The hair on Burrnie's face and legs is the same yellow color.  While his wool looks nearly the same color here, it's actually a creamy white...when it's clean.  You can see that in the hat I made as a thank you gift from him to Robin.

Burrnie's wool is very soft and, as we talk about in regards to wool quality, very crimpy.  What that means is if you run your hand over it, it feels "fuzzy", not smooth like hair.  If you look at it under a microscope however, each fiber that looks fairly straight and just fuzzy is actually zig zaggy (special pro term ;-).

A fine wool sheep (like a Merino) can have up to 100 zig zags per inch.  A coarse wool sheep (like a Cotswold) might only have five per inch and their zig zags are more like loopy curls.  I've never counted Burrnie's zig zags or crimps per inch, but I'd guess it's...well, I should just go pull a lock out of his bag and do the math.

Here's a fun way to think about the difference between hair and wool.  You would stroke Burrnie's smooth face, but you would bury your hand into Burrnie's soft, fuzzy wool...when it grew back out ;-).

Keep the comments and questions coming!  

Monday, April 17, 2023

My Favorite Sheep...Of The Week

This week's Sheep of the Week is Burrnie :-D.  

Burrnie's story isn't anywhere near as harrowing as Renny's was, but it's not for the faint of heart either.  He came out of a horrible neglect situation and was rescued by Nistock Farm back in 2013.  He moved here in February of 2014 and has been a fun addition to the flock.

I teasingly call him a Sesame Street character because even though his wool is a creamy white, everything else about him, like his hair and skin is yellow.  Even his dark red "eye score" (a way to check for anemia from parasites - dark red is good) is tinged in yellow.  I'm sure he has some Tunis in his background.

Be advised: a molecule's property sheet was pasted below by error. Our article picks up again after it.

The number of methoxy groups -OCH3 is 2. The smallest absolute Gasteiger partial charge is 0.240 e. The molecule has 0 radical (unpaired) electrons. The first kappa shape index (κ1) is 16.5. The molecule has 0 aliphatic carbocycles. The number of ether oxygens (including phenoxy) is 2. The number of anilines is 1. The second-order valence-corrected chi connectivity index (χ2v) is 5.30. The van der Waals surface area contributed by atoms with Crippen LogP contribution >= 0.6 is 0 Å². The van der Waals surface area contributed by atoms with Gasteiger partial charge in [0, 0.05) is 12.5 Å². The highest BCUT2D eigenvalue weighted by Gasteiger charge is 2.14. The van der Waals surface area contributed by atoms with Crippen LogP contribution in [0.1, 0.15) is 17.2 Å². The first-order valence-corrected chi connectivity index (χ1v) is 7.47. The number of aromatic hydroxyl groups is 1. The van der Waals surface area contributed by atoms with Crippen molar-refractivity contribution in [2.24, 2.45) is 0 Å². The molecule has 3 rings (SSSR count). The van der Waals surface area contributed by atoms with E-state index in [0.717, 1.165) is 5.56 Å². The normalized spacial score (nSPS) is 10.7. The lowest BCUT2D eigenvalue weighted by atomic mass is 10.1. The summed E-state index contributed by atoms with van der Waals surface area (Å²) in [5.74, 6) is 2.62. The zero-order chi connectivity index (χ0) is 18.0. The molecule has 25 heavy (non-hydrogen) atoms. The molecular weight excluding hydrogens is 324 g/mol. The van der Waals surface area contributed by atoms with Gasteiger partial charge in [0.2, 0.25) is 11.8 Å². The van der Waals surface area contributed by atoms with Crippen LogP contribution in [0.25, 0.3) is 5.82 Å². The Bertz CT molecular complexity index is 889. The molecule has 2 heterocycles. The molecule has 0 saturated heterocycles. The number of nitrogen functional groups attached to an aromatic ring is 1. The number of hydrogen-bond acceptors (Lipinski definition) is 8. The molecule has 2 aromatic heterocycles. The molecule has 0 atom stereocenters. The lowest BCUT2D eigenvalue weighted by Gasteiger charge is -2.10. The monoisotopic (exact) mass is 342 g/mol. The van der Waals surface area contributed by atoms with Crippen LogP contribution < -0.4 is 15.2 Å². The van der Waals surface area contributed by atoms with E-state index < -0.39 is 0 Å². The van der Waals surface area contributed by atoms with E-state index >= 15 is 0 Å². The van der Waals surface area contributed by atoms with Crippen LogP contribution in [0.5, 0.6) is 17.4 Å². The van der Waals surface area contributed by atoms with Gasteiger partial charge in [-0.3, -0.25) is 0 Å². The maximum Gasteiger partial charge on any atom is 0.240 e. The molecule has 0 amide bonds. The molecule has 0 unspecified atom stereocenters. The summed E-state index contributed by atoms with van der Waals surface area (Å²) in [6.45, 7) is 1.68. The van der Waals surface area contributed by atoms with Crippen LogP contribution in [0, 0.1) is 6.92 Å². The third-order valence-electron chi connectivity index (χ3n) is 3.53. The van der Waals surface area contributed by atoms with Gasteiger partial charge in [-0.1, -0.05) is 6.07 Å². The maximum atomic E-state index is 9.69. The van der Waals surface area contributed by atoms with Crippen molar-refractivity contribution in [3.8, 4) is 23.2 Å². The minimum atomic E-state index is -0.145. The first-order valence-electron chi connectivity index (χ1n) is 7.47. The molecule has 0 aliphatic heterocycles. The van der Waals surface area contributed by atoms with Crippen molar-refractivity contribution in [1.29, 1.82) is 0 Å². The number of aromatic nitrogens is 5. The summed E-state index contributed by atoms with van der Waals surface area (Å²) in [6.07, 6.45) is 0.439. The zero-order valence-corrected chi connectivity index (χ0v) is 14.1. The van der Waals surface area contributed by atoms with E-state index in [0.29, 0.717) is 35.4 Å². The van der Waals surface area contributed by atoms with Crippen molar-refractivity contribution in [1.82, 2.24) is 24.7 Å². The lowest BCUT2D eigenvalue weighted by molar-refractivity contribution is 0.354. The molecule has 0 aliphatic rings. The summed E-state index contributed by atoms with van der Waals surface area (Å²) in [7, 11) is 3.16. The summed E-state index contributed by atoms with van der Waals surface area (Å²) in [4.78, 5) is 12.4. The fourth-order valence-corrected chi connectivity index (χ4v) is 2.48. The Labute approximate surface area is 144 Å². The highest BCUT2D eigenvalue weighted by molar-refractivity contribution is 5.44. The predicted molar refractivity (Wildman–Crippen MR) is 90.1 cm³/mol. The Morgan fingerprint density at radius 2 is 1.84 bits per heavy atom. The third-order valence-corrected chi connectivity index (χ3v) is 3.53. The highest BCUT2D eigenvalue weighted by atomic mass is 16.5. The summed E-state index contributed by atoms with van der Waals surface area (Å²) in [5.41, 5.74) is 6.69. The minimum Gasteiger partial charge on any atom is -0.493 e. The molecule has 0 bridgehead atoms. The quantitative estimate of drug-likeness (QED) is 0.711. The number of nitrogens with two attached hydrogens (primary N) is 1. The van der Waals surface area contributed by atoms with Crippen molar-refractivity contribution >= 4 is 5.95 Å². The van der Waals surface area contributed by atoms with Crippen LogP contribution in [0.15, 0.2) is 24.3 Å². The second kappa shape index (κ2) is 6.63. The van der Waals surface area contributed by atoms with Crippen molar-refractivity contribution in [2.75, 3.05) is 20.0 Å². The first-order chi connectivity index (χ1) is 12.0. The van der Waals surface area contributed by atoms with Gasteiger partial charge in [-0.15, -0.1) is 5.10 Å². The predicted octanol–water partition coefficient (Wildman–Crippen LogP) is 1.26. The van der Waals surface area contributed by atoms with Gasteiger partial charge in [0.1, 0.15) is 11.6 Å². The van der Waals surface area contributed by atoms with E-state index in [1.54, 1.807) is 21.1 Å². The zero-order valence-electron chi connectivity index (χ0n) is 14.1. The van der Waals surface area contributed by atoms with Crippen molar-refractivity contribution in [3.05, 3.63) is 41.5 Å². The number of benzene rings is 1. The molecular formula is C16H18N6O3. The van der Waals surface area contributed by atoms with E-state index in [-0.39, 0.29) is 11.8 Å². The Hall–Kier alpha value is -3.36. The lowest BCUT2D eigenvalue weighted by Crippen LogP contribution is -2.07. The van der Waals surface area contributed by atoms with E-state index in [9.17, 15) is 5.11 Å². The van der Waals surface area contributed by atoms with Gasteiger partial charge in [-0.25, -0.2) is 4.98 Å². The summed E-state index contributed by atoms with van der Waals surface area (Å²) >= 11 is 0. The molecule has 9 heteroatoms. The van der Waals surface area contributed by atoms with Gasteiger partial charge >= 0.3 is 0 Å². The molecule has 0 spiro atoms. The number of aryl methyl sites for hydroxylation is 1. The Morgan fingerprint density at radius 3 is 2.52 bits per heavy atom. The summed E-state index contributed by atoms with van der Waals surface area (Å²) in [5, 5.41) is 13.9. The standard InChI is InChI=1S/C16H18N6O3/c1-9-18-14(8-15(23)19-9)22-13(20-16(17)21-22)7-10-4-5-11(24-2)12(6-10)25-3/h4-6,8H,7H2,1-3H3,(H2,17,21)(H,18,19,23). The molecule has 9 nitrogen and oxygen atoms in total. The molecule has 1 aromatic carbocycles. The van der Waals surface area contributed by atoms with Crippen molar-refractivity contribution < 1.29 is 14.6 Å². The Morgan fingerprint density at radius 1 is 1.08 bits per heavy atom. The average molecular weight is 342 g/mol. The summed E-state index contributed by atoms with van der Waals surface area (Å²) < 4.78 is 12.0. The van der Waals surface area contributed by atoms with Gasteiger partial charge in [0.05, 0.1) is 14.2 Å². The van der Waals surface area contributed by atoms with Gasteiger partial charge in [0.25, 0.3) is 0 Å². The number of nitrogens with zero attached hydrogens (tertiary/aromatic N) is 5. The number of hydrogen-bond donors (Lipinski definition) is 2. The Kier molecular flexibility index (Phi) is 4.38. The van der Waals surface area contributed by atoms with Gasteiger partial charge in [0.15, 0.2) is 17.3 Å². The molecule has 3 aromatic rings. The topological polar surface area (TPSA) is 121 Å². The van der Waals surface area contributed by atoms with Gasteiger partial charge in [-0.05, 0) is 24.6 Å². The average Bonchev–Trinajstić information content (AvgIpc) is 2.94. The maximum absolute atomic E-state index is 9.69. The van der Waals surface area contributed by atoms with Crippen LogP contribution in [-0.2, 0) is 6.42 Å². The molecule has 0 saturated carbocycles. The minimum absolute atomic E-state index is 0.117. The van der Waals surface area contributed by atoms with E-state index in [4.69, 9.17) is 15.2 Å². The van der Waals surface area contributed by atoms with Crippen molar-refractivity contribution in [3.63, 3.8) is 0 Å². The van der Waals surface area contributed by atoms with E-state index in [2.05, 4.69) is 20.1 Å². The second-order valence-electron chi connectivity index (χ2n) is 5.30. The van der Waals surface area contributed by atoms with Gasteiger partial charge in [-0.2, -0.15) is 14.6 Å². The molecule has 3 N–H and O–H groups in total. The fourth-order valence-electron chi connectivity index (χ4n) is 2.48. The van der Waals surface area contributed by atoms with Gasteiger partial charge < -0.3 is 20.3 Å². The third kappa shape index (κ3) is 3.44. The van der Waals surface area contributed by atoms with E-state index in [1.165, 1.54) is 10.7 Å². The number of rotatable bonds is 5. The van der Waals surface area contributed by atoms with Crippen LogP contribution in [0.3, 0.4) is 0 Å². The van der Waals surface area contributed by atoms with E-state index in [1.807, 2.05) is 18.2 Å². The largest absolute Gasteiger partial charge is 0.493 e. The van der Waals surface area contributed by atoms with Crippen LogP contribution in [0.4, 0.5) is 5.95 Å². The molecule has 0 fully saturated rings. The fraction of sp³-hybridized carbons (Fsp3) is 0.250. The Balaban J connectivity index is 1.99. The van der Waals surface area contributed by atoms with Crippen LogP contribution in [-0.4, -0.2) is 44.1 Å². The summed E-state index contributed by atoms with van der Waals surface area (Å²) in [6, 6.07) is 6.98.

Burrnie loves being here and loves sleeping in the the barn with all his friends.  He used to always sleep right in the middle of the stall in the middle of everyone, but I'm starting to find him sleeping on the "hill" between the inside and outside stalls lately.  I think he does that because he's starting to have some trouble getting up :-/.

If you scroll back through the blog and IG, there are quite a few pictures of Burrnie sound asleep at the night check.  He frequently doesn't even wake up as I walk through and tell everyone good night.  Even after all these years I still love to see him sleeping like that.  Everyone should feel that safe and secure.

This is as close to a baby picture as we have, taken while in quarantine at Nistock Farms.  You can see how he got his name.  It's hard to believe he was ever that small.

"I'm pretty big now and my eyes aren't nearly as bugged out. I've never gotten covered in burrs like that again, but I don't mind my name.  I'm proud of being tough enough to get through all that with the help of some nice people."

"Here is me getting carried out to the car when I moved to Kentucky.  I was much fatter by then, but Andy just scooped me up and carried me all the way up the stairs and out the door.  I don't think he could do that now haha."

There are a ton of good Burrnie stories if you scroll back through the blog.  I'd forgotten about his first cookie party and putting him out with some of the boys and Daniel causing so much trouble.  Or that he and Maisie used to be good friends.  There are a couple of references to that.  Maybe one of the best stories was Bill shearing him blindfolded.  Burrnie's always been a good sport.